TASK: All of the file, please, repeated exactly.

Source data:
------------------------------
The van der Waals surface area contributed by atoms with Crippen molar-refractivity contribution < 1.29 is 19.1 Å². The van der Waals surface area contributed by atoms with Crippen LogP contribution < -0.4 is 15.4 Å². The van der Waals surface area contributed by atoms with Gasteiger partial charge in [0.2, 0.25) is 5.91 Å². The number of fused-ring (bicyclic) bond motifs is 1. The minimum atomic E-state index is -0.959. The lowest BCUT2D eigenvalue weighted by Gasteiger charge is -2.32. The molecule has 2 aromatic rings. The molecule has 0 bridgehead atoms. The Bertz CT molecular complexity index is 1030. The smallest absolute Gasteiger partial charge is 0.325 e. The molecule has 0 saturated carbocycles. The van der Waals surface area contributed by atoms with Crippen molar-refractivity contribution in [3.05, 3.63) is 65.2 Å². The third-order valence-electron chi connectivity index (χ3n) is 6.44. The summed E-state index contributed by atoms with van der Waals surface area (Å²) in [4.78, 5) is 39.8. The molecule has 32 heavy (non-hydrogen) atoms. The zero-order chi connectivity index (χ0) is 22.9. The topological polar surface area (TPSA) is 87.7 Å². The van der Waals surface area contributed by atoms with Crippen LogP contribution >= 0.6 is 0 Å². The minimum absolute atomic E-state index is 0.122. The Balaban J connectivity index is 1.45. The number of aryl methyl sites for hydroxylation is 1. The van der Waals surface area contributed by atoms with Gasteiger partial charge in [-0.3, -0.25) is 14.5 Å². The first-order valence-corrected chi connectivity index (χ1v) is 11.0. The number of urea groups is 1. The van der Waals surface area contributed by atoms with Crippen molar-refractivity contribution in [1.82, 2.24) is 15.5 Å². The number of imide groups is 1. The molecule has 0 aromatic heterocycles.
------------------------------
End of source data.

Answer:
The van der Waals surface area contributed by atoms with Crippen molar-refractivity contribution < 1.29 is 19.1 Å². The van der Waals surface area contributed by atoms with Crippen LogP contribution < -0.4 is 15.4 Å². The van der Waals surface area contributed by atoms with Gasteiger partial charge in [0.2, 0.25) is 5.91 Å². The number of fused-ring (bicyclic) bond motifs is 1. The minimum atomic E-state index is -0.959. The lowest BCUT2D eigenvalue weighted by Gasteiger charge is -2.32. The molecule has 2 aromatic rings. The molecule has 0 bridgehead atoms. The Bertz CT molecular complexity index is 1030. The smallest absolute Gasteiger partial charge is 0.325 e. The molecule has 0 saturated carbocycles. The van der Waals surface area contributed by atoms with Crippen molar-refractivity contribution in [3.05, 3.63) is 65.2 Å². The third-order valence-electron chi connectivity index (χ3n) is 6.44. The summed E-state index contributed by atoms with van der Waals surface area (Å²) in [4.78, 5) is 39.8. The molecule has 32 heavy (non-hydrogen) atoms. The zero-order chi connectivity index (χ0) is 22.9. The topological polar surface area (TPSA) is 87.7 Å². The van der Waals surface area contributed by atoms with Crippen LogP contribution >= 0.6 is 0 Å². The minimum absolute atomic E-state index is 0.122. The Balaban J connectivity index is 1.45. The number of aryl methyl sites for hydroxylation is 1. The van der Waals surface area contributed by atoms with Gasteiger partial charge in [-0.3, -0.25) is 14.5 Å². The first-order valence-corrected chi connectivity index (χ1v) is 11.0. The number of urea groups is 1. The van der Waals surface area contributed by atoms with Crippen molar-refractivity contribution in [1.82, 2.24) is 15.5 Å². The number of imide groups is 1. The molecule has 0 aromatic heterocycles.